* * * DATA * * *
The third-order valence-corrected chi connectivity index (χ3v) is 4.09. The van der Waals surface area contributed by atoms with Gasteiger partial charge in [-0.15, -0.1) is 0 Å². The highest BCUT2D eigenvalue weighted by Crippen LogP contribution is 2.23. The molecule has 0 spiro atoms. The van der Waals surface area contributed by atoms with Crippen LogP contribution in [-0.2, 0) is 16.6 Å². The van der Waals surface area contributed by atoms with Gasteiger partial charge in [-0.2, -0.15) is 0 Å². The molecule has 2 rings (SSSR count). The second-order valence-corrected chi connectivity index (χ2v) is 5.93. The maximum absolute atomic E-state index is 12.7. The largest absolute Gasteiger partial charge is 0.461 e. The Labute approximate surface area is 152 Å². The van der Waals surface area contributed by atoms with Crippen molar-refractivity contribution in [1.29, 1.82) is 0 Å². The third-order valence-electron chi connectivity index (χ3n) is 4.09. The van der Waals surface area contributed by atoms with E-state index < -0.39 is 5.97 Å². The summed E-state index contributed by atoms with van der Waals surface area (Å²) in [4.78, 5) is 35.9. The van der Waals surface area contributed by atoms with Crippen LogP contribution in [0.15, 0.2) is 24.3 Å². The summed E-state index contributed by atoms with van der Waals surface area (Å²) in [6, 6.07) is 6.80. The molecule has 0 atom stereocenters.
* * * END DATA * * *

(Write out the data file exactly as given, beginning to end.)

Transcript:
The third-order valence-corrected chi connectivity index (χ3v) is 4.09. The van der Waals surface area contributed by atoms with Gasteiger partial charge in [-0.15, -0.1) is 0 Å². The highest BCUT2D eigenvalue weighted by Crippen LogP contribution is 2.23. The molecule has 0 spiro atoms. The van der Waals surface area contributed by atoms with Crippen LogP contribution in [-0.2, 0) is 16.6 Å². The van der Waals surface area contributed by atoms with Gasteiger partial charge in [-0.2, -0.15) is 0 Å². The molecule has 2 rings (SSSR count). The second-order valence-corrected chi connectivity index (χ2v) is 5.93. The maximum absolute atomic E-state index is 12.7. The largest absolute Gasteiger partial charge is 0.461 e. The Labute approximate surface area is 152 Å². The van der Waals surface area contributed by atoms with Crippen molar-refractivity contribution in [1.29, 1.82) is 0 Å². The third-order valence-electron chi connectivity index (χ3n) is 4.09. The van der Waals surface area contributed by atoms with E-state index < -0.39 is 5.97 Å². The summed E-state index contributed by atoms with van der Waals surface area (Å²) in [4.78, 5) is 35.9. The van der Waals surface area contributed by atoms with Crippen LogP contribution in [0.15, 0.2) is 24.3 Å². The summed E-state index contributed by atoms with van der Waals surface area (Å²) in [6, 6.07) is 6.80. The molecule has 0 atom stereocenters.